In fact, during the three final months of the primaries, Hillary beat him 52-48. Obama never scored a knockout against her. Instead, he won the nomination by lining up the party establishment and securing oversized victories in the caucuses, for which the Clinton campaign was unprepared.

Obama's weak finish in the primaries serves as the subtext for these next two weeks. Republicans are wondering if voters will again have second thoughts about him now that he's the clear frontrunner. Meanwhile, the Obama-Biden campaign is clearly taking no chances. Here in Western Pennsylvania, as in most swing states, Obama is virtually omnipresent on television. That's the mark of a campaign that learned a tough lesson in the primaries: there will be no coasting to victory.

Many of the Obama advertisements running here are actually autobiographical, taking snippets from his convention biographical video and repackaging them in 30-second spots, with a distinct emphasis on his American roots. That's not what we should expect so late in the cycle - but Obama is no typical candidate. The point of such ads is to make voters feel comfortable with the idea of him as President. I think this ultimately kept him from landing that knockout blow against Hillary. Those late-breaking primary voters felt more at ease with Hillary instead of Obama. That's what Obama wants to avoid next month.

Obama's advertising edge might be moving numbers in individual states, but his national number has stayed pretty constant in the last few weeks. Here's a track of the RCP average from October 1st through today.

McCain v. Obama.jpg

As we can see, Obama's numbers have been been stable between 48.8% and 50.2% this month, with an average of 49.4%. McCain's numbers have been more variable, ranging between 42% and 44.3%. Obama jumped out to a 6-, 7-, even 8-point lead not because his support base was growing. Instead, McCain's was shrinking - though it appears to be coming back a bit.

Meanwhile, the undecided share of the electorate seems to have been pretty constant at about 7% of all voters. There are plenty of reasons to expect these people to decide late, regardless of how intense the electioneering becomes. So, even if Obama's ad blitz has not moved these people yet - it could eventually move them. And again, it might be moving undecideds in some states.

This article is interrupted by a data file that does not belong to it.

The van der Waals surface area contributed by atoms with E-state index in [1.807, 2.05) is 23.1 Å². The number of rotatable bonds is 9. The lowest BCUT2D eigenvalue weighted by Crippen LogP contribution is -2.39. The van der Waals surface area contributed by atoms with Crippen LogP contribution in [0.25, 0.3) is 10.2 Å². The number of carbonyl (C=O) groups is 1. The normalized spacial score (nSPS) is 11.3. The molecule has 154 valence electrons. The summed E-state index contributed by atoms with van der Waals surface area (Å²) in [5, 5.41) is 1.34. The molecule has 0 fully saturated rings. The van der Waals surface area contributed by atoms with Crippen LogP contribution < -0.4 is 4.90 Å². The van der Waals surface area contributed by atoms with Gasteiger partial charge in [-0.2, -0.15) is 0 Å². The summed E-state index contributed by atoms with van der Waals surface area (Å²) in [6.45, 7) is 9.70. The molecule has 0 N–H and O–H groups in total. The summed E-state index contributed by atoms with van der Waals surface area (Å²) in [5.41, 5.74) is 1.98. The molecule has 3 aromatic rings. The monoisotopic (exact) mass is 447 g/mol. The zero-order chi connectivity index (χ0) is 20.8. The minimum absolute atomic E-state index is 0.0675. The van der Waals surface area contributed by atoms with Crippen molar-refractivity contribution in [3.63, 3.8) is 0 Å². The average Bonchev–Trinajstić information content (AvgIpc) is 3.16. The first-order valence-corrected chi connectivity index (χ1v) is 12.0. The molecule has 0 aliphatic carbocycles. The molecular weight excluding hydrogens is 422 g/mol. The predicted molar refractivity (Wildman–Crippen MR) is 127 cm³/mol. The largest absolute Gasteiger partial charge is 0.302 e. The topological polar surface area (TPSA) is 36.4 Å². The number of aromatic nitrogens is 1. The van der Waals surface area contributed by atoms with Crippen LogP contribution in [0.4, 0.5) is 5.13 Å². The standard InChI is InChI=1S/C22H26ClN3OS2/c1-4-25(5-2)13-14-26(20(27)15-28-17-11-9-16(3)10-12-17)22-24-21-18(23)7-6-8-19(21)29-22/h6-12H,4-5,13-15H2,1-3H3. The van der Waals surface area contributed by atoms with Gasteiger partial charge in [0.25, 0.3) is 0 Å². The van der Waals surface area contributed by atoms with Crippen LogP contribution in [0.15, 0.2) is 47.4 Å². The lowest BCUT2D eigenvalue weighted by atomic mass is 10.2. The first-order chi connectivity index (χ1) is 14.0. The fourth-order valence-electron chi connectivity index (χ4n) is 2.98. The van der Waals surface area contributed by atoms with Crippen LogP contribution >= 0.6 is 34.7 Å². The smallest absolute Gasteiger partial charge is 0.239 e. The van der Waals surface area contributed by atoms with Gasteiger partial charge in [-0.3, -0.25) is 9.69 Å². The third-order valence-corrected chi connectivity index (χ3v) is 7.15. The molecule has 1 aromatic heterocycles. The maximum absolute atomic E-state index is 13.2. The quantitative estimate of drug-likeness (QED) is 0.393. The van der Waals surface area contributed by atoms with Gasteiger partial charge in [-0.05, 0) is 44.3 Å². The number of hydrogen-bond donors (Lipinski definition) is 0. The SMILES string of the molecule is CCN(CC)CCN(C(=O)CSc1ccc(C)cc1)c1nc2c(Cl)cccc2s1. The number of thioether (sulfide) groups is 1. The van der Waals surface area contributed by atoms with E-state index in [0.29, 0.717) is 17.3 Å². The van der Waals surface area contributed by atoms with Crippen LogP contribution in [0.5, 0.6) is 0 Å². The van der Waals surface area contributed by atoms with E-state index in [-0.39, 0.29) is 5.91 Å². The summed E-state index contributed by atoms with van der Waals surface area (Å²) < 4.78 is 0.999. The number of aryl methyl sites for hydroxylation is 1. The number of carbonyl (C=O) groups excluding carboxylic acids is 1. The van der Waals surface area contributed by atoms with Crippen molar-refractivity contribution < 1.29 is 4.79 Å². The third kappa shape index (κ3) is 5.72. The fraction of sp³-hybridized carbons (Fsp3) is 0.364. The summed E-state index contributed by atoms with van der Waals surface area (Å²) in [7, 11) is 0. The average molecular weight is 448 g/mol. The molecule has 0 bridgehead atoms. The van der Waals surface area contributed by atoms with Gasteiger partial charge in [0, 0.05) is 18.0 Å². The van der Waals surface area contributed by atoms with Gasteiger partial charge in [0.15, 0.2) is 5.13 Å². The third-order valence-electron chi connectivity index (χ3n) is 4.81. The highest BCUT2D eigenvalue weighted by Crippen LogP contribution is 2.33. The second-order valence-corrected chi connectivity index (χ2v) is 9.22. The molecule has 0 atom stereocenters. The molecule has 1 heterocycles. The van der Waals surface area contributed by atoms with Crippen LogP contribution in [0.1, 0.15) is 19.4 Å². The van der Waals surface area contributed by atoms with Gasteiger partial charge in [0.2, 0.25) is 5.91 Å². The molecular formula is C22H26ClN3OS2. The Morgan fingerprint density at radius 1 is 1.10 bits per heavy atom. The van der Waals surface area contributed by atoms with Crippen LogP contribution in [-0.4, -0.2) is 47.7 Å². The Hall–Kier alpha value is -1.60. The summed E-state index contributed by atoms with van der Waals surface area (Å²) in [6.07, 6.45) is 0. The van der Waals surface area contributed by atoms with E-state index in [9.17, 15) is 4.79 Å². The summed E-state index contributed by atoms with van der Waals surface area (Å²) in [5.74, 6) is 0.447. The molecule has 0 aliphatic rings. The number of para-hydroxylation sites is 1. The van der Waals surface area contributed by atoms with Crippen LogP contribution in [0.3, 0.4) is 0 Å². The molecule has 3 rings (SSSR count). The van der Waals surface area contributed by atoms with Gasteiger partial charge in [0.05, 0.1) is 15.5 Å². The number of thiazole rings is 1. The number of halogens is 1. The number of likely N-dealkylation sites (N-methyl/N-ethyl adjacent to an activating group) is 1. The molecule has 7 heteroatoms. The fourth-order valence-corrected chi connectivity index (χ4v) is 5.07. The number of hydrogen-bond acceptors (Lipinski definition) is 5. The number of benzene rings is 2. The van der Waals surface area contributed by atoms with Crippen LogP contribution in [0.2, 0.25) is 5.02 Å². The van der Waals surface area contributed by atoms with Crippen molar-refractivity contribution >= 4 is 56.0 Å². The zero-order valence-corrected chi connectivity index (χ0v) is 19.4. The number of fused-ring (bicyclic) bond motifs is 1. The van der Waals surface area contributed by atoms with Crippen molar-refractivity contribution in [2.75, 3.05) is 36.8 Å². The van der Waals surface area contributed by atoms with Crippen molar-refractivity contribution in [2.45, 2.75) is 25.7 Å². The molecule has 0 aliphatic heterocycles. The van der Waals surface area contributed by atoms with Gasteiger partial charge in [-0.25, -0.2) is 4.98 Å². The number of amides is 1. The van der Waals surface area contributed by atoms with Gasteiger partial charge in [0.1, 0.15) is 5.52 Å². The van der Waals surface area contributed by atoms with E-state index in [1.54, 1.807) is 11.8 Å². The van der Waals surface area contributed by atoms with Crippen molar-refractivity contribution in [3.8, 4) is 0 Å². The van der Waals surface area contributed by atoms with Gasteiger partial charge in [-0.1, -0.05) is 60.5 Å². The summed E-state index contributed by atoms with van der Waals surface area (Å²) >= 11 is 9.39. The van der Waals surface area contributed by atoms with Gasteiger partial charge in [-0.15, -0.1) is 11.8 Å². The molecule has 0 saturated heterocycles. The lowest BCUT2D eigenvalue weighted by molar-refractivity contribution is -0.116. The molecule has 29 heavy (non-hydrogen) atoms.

If Obama's job between now and November 4th is to make these remaining undecideds comfortable with the idea of him as President - McCain must make them feel uncomfortable, casting himself as a safe alternative. How will he do that? It won't be via Jeremiah Wright. McCain has ruled that out. [Update: Maybe not?] He might continue to push William Ayers or others from Obama's Chicago past, but I doubt they will be front-and-center. We're hearing the "s word" - socialist - from McCain surrogates these days, and that will probably continue to be a refrain his campaign sings.

My hunch is that McCain's closing argument will focus on Obama's relative inexperience. There are three reasons to think this. First, this attack seemed to work for Hillary in late February. When Obama was poised to win the nomination, she released that "3 AM" ad, which many took to be quite effective. Second, unlike Wright and Ayers, it is not in the least bit radioactive, so there is little risk of backlash. Third, it's Obama's principal weakness. By conventional metrics, Obama is to be counted as one of the least "credentialed" nominees we have had in a long time, ranking with Thomas Dewey and William Jennings Bryan.

Remember this web ad? McCain dropped it during Obama's convention, but then it disappeared from view. My guess is we'll see more stuff like this before November 4th - especially the last segment where Obama talks about whether he would run in 2008.

-Jay Cost